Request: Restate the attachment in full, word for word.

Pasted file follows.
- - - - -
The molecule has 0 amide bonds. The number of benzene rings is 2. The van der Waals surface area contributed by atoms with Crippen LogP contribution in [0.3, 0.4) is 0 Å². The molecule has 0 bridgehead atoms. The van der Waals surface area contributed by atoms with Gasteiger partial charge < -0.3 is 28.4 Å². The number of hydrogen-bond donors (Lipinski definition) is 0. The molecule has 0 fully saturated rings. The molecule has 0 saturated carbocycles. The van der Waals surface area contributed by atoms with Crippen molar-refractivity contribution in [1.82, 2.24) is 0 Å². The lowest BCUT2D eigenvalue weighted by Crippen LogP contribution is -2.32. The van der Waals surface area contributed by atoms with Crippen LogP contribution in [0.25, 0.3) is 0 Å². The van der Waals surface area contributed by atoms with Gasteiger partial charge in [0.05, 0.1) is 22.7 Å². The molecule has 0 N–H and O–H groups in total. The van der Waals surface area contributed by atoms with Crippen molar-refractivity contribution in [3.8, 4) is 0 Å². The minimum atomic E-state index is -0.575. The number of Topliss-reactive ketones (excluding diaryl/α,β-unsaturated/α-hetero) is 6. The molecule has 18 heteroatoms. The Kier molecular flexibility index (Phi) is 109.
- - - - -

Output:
The molecule has 0 amide bonds. The number of benzene rings is 2. The van der Waals surface area contributed by atoms with Crippen LogP contribution in [0.3, 0.4) is 0 Å². The molecule has 0 bridgehead atoms. The van der Waals surface area contributed by atoms with Gasteiger partial charge < -0.3 is 28.4 Å². The number of hydrogen-bond donors (Lipinski definition) is 0. The molecule has 0 fully saturated rings. The molecule has 0 saturated carbocycles. The van der Waals surface area contributed by atoms with Crippen molar-refractivity contribution in [1.82, 2.24) is 0 Å². The lowest BCUT2D eigenvalue weighted by Crippen LogP contribution is -2.32. The van der Waals surface area contributed by atoms with Crippen LogP contribution in [0.25, 0.3) is 0 Å². The van der Waals surface area contributed by atoms with Gasteiger partial charge in [0.05, 0.1) is 22.7 Å². The molecule has 0 N–H and O–H groups in total. The van der Waals surface area contributed by atoms with Crippen molar-refractivity contribution in [3.8, 4) is 0 Å². The minimum atomic E-state index is -0.575. The number of Topliss-reactive ketones (excluding diaryl/α,β-unsaturated/α-hetero) is 6. The molecule has 18 heteroatoms. The Kier molecular flexibility index (Phi) is 109.